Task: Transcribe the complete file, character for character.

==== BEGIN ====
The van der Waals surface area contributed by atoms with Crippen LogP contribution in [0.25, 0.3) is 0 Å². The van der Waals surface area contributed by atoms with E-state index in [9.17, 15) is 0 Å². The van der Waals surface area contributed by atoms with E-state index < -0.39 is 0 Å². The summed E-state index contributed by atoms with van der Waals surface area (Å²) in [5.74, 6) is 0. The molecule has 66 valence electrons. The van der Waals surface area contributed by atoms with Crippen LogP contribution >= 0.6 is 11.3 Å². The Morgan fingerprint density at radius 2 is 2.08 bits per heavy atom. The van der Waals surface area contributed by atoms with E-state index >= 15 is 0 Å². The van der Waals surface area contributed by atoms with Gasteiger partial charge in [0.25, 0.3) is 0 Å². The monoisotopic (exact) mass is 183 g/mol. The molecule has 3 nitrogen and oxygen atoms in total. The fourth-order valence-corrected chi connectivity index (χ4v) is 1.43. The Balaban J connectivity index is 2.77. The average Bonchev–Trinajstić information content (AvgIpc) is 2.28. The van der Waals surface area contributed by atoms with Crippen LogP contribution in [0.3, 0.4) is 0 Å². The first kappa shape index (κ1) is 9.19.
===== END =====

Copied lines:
The van der Waals surface area contributed by atoms with Crippen LogP contribution in [0.25, 0.3) is 0 Å². The van der Waals surface area contributed by atoms with E-state index in [9.17, 15) is 0 Å². The van der Waals surface area contributed by atoms with E-state index < -0.39 is 0 Å². The summed E-state index contributed by atoms with van der Waals surface area (Å²) in [5.74, 6) is 0. The molecule has 66 valence electrons. The van der Waals surface area contributed by atoms with Crippen LogP contribution >= 0.6 is 11.3 Å². The Morgan fingerprint density at radius 2 is 2.08 bits per heavy atom. The van der Waals surface area contributed by atoms with E-state index >= 15 is 0 Å². The van der Waals surface area contributed by atoms with Gasteiger partial charge in [0.25, 0.3) is 0 Å². The monoisotopic (exact) mass is 183 g/mol. The molecule has 3 nitrogen and oxygen atoms in total. The fourth-order valence-corrected chi connectivity index (χ4v) is 1.43. The Balaban J connectivity index is 2.77. The average Bonchev–Trinajstić information content (AvgIpc) is 2.28. The van der Waals surface area contributed by atoms with Crippen LogP contribution in [0.3, 0.4) is 0 Å². The first kappa shape index (κ1) is 9.19.